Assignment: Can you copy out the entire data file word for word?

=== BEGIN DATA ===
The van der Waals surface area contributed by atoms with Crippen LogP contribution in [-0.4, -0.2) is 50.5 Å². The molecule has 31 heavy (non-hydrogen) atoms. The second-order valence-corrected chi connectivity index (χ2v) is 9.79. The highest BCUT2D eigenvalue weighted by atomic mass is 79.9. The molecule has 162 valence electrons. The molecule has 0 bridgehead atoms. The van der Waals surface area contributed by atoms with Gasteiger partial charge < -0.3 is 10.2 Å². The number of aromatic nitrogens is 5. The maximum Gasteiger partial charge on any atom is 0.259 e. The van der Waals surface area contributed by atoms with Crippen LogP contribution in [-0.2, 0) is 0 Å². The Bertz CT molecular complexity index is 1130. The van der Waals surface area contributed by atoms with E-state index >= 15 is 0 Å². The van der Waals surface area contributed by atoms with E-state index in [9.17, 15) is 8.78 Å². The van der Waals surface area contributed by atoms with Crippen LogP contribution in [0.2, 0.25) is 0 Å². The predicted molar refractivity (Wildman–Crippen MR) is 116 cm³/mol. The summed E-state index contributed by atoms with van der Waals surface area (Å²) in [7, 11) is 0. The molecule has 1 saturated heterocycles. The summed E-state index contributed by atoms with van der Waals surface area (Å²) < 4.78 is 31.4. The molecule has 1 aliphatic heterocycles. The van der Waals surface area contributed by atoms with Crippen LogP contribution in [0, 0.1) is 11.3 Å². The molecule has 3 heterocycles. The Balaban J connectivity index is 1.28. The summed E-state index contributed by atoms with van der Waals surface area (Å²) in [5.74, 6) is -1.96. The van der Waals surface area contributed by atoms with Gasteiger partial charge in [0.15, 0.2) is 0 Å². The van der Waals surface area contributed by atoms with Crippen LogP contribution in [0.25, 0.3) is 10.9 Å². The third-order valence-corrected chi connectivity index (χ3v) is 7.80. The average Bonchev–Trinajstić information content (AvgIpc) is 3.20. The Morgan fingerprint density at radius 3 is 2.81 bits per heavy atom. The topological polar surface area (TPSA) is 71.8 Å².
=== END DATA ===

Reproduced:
The van der Waals surface area contributed by atoms with Crippen LogP contribution in [-0.4, -0.2) is 50.5 Å². The molecule has 31 heavy (non-hydrogen) atoms. The second-order valence-corrected chi connectivity index (χ2v) is 9.79. The highest BCUT2D eigenvalue weighted by atomic mass is 79.9. The molecule has 162 valence electrons. The molecule has 0 bridgehead atoms. The van der Waals surface area contributed by atoms with Gasteiger partial charge < -0.3 is 10.2 Å². The number of aromatic nitrogens is 5. The maximum Gasteiger partial charge on any atom is 0.259 e. The van der Waals surface area contributed by atoms with Crippen LogP contribution in [-0.2, 0) is 0 Å². The Bertz CT molecular complexity index is 1130. The van der Waals surface area contributed by atoms with E-state index >= 15 is 0 Å². The van der Waals surface area contributed by atoms with E-state index in [9.17, 15) is 8.78 Å². The van der Waals surface area contributed by atoms with Crippen LogP contribution in [0.2, 0.25) is 0 Å². The predicted molar refractivity (Wildman–Crippen MR) is 116 cm³/mol. The summed E-state index contributed by atoms with van der Waals surface area (Å²) in [7, 11) is 0. The molecule has 1 saturated heterocycles. The summed E-state index contributed by atoms with van der Waals surface area (Å²) < 4.78 is 31.4. The molecule has 1 aliphatic heterocycles. The van der Waals surface area contributed by atoms with Crippen LogP contribution in [0, 0.1) is 11.3 Å². The molecule has 3 heterocycles. The Balaban J connectivity index is 1.28. The summed E-state index contributed by atoms with van der Waals surface area (Å²) in [5.74, 6) is -1.96. The van der Waals surface area contributed by atoms with Gasteiger partial charge in [0.15, 0.2) is 0 Å². The van der Waals surface area contributed by atoms with Crippen LogP contribution in [0.25, 0.3) is 10.9 Å². The third-order valence-corrected chi connectivity index (χ3v) is 7.80. The average Bonchev–Trinajstić information content (AvgIpc) is 3.20. The Morgan fingerprint density at radius 3 is 2.81 bits per heavy atom. The topological polar surface area (TPSA) is 71.8 Å².